We called our hard cider "Back Porch Maine Cider" as reminiscent of the feeling you get in late summer/early fall up here in Maine when you sit out on your back porch, looking out over the rolling hills, fields, woods, and streams below. Rachael, Mike and Joan's daughter-in-law, is our resident artist. She has an art gallery in our winery where we sell her drawings, paintings, and crafts. She also designs our wine labels, with a new painting gracing each one; and now our hard cider. She perfectly caught the feeling of Back Porch with an eye-catching painting that perfectly describes the stimulating, but relaxing feeling we were looking for.
Hard ciders really benefit from just a touch of carbonation, what the Italians call frizzante. Too much and you have a difficult time picking out the fine apple notes in the cider. Not enough and the cider lies flat and lifeless on your tongue. When you have the carbonation just right, the tiny little bubbles fizz in your mouth, tickling your tongue, and enlivening the cider; allowing you to discern all the fine flavors and aromas from the fermented apples.
To do this we put half of the batch of cider in a special tank in our cold room, saving the rest for later, and chilled it down to just above freezing. Then over the course of several weeks we slowly put it under gently increasing, but always mild, pressure with CO2. The long, cold, slow, light pressurization makes the CO2 dissolve fully into the cider, carbonating it, but lightly; so that you get tiny bubbles. Faster carbonation at warmer temps will give you big bubbles. It's easier and less time consuming, but we are willing to take the time; and do. It leads to a much finer end result.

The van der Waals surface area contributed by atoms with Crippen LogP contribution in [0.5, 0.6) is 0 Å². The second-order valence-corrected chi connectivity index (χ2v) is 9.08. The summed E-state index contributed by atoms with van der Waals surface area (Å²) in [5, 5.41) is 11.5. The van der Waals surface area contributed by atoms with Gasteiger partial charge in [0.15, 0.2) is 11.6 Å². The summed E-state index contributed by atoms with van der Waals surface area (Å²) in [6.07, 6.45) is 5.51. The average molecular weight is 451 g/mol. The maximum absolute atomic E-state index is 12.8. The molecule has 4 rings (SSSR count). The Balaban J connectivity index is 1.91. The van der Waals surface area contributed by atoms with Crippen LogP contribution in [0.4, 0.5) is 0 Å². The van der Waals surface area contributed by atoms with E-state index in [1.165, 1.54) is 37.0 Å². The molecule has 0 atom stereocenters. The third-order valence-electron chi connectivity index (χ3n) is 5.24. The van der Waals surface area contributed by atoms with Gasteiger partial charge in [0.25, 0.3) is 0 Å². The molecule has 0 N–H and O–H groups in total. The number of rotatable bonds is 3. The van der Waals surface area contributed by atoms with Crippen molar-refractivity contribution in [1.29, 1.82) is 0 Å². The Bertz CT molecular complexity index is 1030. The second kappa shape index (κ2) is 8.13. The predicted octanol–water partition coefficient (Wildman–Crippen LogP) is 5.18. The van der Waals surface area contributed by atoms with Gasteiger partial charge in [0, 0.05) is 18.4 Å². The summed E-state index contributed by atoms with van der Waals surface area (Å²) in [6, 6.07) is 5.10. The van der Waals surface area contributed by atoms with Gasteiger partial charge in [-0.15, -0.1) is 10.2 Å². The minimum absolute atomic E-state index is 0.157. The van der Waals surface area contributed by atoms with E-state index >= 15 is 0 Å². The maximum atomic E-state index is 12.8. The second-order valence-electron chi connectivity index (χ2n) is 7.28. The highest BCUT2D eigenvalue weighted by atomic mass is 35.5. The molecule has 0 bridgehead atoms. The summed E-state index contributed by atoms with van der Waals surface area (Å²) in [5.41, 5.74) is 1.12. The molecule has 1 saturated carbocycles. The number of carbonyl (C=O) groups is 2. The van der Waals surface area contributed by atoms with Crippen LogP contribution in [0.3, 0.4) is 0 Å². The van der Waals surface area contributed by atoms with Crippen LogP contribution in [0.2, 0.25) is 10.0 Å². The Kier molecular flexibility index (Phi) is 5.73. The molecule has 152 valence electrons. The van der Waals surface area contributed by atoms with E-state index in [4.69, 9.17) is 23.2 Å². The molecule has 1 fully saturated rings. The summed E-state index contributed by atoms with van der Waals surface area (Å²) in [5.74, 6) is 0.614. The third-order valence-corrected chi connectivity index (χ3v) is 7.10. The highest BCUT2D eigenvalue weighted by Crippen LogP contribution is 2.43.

During the whole cider-making process we only filtered the cider just enough after the primary fermentation to remove yeast sediment, but not enough to strip out any flavor. After that we left it alone, so it has a slight haze to it, significant because this means that it is packed with flavor.
We bottled the Back Porch it in crystal clear, 750 ml. sparkling wine bottles, with crown caps; the same style caps used for beer bottles. crown caps seal very well, you don't have the infection problems you get with corks, they are easier to remove than corks, and most crown caps have an anti-oxidation layer in the caps which not only prevents oxidation from gases passing through the seal, but remove any oxygen that may have been introduced during bottling. Hard cider is very prone to oxidation, and it can ruin a fine cider.